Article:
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Here lies Charlie Harding, whose sole appearance in the major leagues came as a relief pitcher for the Detroit Tigers on September 18, 1913. He was the second Tigers pitcher to make his first—and last—appearance in the majors that day.
Harding entered pro baseball earlier that season, starting his career for the Winston-Salem Twins of the North Carolina State League. He achieved a 12-6 record with the Twins and was picked up by the Tigers to finish out the season. The Tigers were en route to a disappointing 6th-place finish, even with future Hall of Famers like Ty Cobb and Sam Crawford in the lineup. The Tigers went through 19 pitchers that season, including three others like Harding who made just one appearance in the majors.
Erwin Renfer got the starting assignment for the Tigers on September 18 against the Washington Senators. He lasted 6 innings, allowing 4 earned runs. He left the mound, never to return to the majors, and gave way to Harding. The Senators hit him hard in his 2 innings of work, but most of the line drives were right at Tigers fielders. The @detroitfreepress said he had little “stuff” and gave up a single, double and triple. He also walked a batter. He allowed just 1 run, thanks to some good defense behind him.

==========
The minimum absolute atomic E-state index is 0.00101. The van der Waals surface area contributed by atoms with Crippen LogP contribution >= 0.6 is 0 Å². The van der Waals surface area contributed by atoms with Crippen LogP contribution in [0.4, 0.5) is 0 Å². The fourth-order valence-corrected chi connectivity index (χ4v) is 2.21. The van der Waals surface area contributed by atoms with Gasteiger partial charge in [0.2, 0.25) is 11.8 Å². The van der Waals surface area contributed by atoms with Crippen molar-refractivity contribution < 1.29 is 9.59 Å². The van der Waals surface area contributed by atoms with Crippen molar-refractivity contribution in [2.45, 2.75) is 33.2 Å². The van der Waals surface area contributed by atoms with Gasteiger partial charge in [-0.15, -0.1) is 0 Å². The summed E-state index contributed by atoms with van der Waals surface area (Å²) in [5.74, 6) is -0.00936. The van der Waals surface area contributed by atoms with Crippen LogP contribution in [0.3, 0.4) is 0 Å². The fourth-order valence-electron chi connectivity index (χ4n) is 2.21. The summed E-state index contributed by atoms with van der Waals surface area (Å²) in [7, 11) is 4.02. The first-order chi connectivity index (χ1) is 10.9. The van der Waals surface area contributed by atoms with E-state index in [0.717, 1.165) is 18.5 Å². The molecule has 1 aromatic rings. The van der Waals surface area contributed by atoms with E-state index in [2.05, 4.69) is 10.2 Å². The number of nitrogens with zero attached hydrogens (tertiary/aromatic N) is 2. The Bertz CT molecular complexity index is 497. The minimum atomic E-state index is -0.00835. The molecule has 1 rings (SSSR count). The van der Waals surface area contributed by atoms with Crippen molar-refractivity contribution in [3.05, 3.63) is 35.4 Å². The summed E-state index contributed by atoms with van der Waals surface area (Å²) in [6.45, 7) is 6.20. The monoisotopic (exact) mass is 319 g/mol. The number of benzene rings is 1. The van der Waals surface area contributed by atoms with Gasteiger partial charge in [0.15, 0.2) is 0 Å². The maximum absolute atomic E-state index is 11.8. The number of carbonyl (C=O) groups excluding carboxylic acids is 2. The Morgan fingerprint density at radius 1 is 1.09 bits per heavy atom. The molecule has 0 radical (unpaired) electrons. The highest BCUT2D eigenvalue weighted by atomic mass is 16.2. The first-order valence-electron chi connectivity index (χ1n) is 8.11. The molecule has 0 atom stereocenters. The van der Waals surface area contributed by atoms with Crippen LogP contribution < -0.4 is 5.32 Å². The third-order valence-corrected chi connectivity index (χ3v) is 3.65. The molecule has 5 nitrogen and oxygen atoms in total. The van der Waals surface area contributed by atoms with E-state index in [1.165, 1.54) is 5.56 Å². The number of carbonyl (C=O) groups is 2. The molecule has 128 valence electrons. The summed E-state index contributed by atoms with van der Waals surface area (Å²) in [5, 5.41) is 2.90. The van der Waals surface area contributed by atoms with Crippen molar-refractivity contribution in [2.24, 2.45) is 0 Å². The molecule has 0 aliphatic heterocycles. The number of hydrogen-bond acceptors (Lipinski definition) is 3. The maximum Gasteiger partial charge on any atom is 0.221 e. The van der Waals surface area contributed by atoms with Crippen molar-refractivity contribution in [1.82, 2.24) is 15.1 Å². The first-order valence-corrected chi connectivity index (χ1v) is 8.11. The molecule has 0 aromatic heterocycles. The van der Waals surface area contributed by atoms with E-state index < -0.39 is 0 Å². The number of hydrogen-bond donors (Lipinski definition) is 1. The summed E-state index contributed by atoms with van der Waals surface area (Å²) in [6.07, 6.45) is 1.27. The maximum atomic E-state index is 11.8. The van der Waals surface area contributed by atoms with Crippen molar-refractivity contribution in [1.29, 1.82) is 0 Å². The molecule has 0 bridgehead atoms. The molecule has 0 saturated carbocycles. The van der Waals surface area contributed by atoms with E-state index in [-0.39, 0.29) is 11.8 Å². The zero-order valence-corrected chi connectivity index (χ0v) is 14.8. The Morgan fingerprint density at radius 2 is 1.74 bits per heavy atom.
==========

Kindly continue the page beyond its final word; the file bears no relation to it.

Harding returned to the minor leagues in 1914 and won 16 games for the Chattanooga Lookouts of the Southern Association. He never quite reached the heights of his first two minor-league campaigns, and Harding retired from baseball after 5 seasons, with a 57-52 record and a 2.82 ERA in 143 appearances. His last season was in 1917.
Harding was a Nashville native and returned there after his baseball career. He married Emma Hemmer on November 13, 1913, and they had a son, Charles Jr., one year and one day later. Thanks to the U.S. Census, we know he was employed as a bag cutter in a cotton mill in 1920, a plant foreman in 1930 and a porter at a rayon plant in 1940. Charlie Harding died on October 30, 1971 at the age of 80. at Calvary Cemetery